How "harm reduction" can help people who use opioids and other drugs

Everyone’s experience with substance use and recovery is different – but recovery is possible, and harm reduction aids recovery.

A life raft hanging on a wall.
Photo: Pixabay.

Traditional approaches to discouraging substance use are often fear based, attempting to scare people away from using substances and stigmatizing those who do. These approaches focus on abstinence, without considering the lived experiences of people who choose to use substances for pleasure or to reduce pain. Everyone’s experience with substance use and recovery is different – but recovery is possible and harm reduction aids recovery.

Harm reduction is a realistic and compassionate alternative to typical substance use recovery programs and policies that emphasize 100% sobriety. Harm reduction is an assortment of judgment-free approaches that can help reduce the negative consequences of substance use. Without harm reduction approaches, individuals face a greater risk of contracting a chronic infectious disease like Hepatitis C, overdose, and even death.

Dr. Vitka Eisen, a person in recovery and board member for the National Council for Mental Wellbeing, writes that “the goal of harm reduction is to move people to the place where they are most realized, healthy and safe. For some, that place is abstinence, but for others it’s not, because abstinence from drug use is not an actual requirement for full participation in society.”

Harm reduction recognizes that complete abstinence from substances is not more important than someone’s life. In fact, harm reduction emphasizes the need to weigh an individual’s or a community’s health, social and economic outcomes more heavily than they weigh total drug consumption.

There are two main qualities of harm reduction approaches:

  1. All life activities carry risk, so harm reduction is already an essential part of our everyday lives.

Driving or riding in a car carries a potential risk of being hurt or killed in an accident or collision, but we reduce the potential harm by wearing seatbelts, use of airbags and requiring education about driving before allowing people to drive. Similarly, the COVID-19 virus poses a threat to our health and we use masks, socially distance, and wash our hands frequently to limit transmission risks. We also use parachutes, child car seats, fences for our pets, bike helmets, all as a way to minimize the harm of daily or occupational activities. We know that many of our daily activities require us to risk a certain amount of safety. Harm reduction is something we accept as a normal part of life.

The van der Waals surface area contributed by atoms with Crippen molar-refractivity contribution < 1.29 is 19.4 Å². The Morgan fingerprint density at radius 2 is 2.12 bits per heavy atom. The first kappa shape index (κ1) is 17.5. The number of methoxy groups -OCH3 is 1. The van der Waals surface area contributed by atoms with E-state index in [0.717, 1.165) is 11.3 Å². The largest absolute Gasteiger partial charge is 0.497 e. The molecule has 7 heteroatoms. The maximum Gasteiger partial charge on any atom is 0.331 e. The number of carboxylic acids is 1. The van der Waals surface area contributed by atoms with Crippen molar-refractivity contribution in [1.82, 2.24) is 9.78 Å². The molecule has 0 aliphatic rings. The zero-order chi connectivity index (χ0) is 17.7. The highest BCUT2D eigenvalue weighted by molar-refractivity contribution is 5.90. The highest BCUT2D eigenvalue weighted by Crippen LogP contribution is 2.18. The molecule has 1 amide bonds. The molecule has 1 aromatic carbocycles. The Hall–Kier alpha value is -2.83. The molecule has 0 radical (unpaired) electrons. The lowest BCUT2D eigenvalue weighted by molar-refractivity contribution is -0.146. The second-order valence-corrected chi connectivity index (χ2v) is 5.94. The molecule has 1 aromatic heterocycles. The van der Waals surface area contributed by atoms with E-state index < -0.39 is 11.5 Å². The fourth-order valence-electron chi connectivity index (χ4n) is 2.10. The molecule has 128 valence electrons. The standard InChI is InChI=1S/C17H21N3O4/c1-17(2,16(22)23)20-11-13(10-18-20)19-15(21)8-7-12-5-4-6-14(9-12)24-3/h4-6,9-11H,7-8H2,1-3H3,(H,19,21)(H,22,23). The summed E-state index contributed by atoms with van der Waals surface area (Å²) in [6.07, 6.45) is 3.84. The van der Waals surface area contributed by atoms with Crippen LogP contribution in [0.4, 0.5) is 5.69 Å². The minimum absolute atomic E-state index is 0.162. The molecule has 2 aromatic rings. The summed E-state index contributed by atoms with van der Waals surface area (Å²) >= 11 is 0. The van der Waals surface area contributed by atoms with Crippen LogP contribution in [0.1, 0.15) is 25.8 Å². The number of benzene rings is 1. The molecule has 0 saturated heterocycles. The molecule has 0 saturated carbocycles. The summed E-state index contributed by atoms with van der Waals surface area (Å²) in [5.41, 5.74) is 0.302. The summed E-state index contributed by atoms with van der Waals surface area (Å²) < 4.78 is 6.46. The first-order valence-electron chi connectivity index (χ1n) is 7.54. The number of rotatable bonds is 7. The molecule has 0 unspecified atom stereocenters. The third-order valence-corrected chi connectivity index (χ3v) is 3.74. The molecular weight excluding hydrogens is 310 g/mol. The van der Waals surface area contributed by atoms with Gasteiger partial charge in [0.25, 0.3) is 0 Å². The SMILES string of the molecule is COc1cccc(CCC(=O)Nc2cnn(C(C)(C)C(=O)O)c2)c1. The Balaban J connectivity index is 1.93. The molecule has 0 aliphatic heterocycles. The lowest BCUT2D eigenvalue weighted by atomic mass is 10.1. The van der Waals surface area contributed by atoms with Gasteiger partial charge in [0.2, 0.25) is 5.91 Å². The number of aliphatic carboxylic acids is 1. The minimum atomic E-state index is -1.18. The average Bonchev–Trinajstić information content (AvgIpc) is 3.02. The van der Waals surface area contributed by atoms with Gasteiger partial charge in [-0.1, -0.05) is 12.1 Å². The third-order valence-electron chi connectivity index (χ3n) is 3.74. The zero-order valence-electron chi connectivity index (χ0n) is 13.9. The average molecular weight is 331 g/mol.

1. The elimination of drug use is not necessarily attainable or desirable.

Not everyone has the same ability to change, and not everyone experiences the same negative consequences from substance use. Some individuals may be interested in reducing, but not eliminating their substance use. They are excluded from abstinence-only programs and services. Harm reduction approaches acknowledge differences among people who choose to use substances. They affirm the humanity, dignity and respect of people who use substances.

Examples of harm reduction for substance use disorder and problematic or chaotic substance use may include:

One of the biggest myths about harm reduction is that it provides a "free pass" and will encourage criminalized drug use. The research on harm reduction shows that this is not true. Most research studies show that harm reduction decreases illicit drug use, overdose, and overdose-related deaths. Additionally, rates of other bloodborne diseases like Hepatitis C and HIV have significantly decreased in places with strong harm reduction policies and programs.

Notably, harm reduction programs provide more opportunities to invite a person to join treatment or recovery services, and it increases retention in treatment and recovery programs. For example, according to the CDC, people who begin using safe syringe programs are five times more likely to enter drug treatment and three times more likely to stop using drugs, compared to those who don’t use the programs. Harm reduction helps those who are using substances to remain connected to their communities and their families, regardless of their sobriety status. These connections are essential for treatment and recovery with substance use disorder.

Harm reduction alone does not always address structural problems that lead to substance use disorder or chaotic substance use. Some harm reduction approaches are still plagued by the stigma of substance use as a moral failure and are further stigmatized by racism, gender and sexuality oppression, and other types of discrimination. Public acceptance of harm reduction programs and policies varies because of the stigma. Adopting harm reduction programs or practices in your community is an opportunity to eliminate that stigma. It is an opening to address structural barriers that create the stressful, traumatic living conditions that often prompt chaotic substance use.

Each person’s experience with recovery is unique, depending on their age, race, class, gender, sexual orientation, ability, class and so many more characteristics. But recovery IS possible. Some actions you can take include:

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